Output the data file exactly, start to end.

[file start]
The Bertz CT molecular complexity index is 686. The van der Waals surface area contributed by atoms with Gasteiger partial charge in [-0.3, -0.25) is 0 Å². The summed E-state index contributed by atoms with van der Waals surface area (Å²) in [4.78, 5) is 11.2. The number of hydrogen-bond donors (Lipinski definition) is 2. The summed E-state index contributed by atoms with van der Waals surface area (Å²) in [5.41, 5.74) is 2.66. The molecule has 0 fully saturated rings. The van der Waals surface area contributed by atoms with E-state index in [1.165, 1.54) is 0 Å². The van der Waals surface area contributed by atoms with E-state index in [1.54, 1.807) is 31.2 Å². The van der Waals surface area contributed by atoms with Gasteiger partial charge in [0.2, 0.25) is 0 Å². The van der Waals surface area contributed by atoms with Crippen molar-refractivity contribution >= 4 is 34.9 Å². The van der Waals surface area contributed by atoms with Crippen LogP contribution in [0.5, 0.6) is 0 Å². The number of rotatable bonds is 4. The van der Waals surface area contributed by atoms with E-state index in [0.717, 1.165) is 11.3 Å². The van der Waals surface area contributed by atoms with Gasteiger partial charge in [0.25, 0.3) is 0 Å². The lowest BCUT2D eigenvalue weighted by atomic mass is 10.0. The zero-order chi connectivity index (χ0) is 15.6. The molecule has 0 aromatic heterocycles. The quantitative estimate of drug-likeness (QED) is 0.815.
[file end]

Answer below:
The Bertz CT molecular complexity index is 686. The van der Waals surface area contributed by atoms with Gasteiger partial charge in [-0.3, -0.25) is 0 Å². The summed E-state index contributed by atoms with van der Waals surface area (Å²) in [4.78, 5) is 11.2. The number of hydrogen-bond donors (Lipinski definition) is 2. The summed E-state index contributed by atoms with van der Waals surface area (Å²) in [5.41, 5.74) is 2.66. The molecule has 0 fully saturated rings. The van der Waals surface area contributed by atoms with E-state index in [1.165, 1.54) is 0 Å². The van der Waals surface area contributed by atoms with E-state index in [1.54, 1.807) is 31.2 Å². The van der Waals surface area contributed by atoms with Gasteiger partial charge in [0.2, 0.25) is 0 Å². The van der Waals surface area contributed by atoms with Crippen molar-refractivity contribution >= 4 is 34.9 Å². The van der Waals surface area contributed by atoms with Crippen LogP contribution in [0.5, 0.6) is 0 Å². The number of rotatable bonds is 4. The van der Waals surface area contributed by atoms with E-state index in [0.717, 1.165) is 11.3 Å². The van der Waals surface area contributed by atoms with Gasteiger partial charge in [0.25, 0.3) is 0 Å². The lowest BCUT2D eigenvalue weighted by atomic mass is 10.0. The zero-order chi connectivity index (χ0) is 15.6. The molecule has 0 aromatic heterocycles. The quantitative estimate of drug-likeness (QED) is 0.815.